NYC adds third gender option on birth certificates
Mayor Bill DeBlasio says the move will give transgender people more freedom when it comes to changing their identities
Effective Jan. 1, 2019, New York City will now allow a third gender option to be included on birth certificates in the city. Denoted simply as “X”, the option was created for gender nonconforming citizens.
“If you’re denied the right to express yourself, you don’t have freedom. If you have to sit by the door of a classroom worried that someone is going to typify you the wrong way and deny your identity, you don’t have freedom. You don’t feel free,” DeBlasio said.
“You be you,” DeBlasio said, addressing his constituency, during the bill’s signing. “Live your truth, and know that New York City will have your back.”
New York also does away with the requirement that transgender people get a note from a medical professional in order to change their gender identity on their birth certificate. The new law allows them, instead, to “self-attest” to their gender – a change that is expected to make it easier to change other forms of ID. Residents under age 18 will need parental consent.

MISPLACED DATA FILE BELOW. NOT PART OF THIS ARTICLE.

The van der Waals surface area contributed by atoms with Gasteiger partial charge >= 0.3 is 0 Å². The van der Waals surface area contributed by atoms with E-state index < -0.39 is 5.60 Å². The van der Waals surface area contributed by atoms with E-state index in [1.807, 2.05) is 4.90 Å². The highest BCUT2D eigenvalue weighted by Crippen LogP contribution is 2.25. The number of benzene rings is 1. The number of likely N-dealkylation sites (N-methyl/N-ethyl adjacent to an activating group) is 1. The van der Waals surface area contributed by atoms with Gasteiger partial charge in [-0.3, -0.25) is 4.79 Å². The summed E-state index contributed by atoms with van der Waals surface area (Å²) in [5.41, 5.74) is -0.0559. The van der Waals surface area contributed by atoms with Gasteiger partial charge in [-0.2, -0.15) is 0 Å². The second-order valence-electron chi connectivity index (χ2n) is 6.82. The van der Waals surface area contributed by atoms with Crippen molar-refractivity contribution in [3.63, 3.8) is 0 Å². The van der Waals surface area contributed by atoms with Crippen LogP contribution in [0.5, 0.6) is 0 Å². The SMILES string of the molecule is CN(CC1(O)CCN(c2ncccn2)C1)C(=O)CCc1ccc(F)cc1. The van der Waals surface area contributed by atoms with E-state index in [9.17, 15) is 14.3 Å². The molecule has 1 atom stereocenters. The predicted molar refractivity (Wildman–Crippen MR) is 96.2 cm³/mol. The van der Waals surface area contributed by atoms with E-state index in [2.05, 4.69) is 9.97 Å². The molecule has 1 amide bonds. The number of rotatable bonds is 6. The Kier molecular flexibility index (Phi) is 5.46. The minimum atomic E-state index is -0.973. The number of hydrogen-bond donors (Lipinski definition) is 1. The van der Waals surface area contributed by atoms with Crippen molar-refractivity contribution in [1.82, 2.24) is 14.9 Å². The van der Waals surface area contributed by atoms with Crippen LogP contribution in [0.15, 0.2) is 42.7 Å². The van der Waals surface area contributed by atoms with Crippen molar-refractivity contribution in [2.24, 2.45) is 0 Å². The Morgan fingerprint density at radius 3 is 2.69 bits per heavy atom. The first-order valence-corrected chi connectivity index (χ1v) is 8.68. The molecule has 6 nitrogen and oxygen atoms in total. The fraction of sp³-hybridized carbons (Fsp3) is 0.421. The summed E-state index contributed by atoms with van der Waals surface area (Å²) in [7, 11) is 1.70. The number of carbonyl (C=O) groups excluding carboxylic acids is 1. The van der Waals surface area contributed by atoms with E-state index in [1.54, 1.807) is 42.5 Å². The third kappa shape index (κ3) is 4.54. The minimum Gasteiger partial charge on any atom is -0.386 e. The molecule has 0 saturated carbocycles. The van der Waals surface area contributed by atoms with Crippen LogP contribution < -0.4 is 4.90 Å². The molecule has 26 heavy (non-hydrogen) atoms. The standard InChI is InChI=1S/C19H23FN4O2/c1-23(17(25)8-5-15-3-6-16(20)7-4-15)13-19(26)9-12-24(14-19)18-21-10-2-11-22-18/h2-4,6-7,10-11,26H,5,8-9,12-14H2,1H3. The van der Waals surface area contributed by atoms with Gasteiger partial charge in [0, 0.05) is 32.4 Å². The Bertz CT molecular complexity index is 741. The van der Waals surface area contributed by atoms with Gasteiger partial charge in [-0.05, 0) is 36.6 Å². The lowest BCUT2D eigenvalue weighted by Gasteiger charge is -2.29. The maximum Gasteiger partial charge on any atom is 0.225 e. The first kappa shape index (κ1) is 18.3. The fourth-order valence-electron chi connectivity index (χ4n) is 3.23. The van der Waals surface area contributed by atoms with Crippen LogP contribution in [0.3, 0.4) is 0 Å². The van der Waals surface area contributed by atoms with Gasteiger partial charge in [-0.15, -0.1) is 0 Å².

Introduced by New York City Council Speaker Corey Johnson, the legislation expands on an earlier bill Johnson fought for during his first term in 2014, which eliminated the requirement that people seeking hormone therapy or gender-confirmation surgery change their gender on their birth certificate first, according to Rolling Stone.
New York, however, wasn’t the first state to enact this type of law.
Maine passed similar legislation allowing residents to identify as either male, female or “X” on driver’s licenses and ID cards. The law goes into effect next year. Washington State passed a bill allowing people to identity as “X” on their birth certificates earlier this year.
On September 1st in California, the “Gender Recognition Act” became law, allowing residents to identify as “nonbinary” on birth certificates and state identification. California elected leaders define nonbinary as defined under the bill as an “umbrella term for people with gender identities that fall somewhere outside of the traditional conceptions of strictly either female or male.”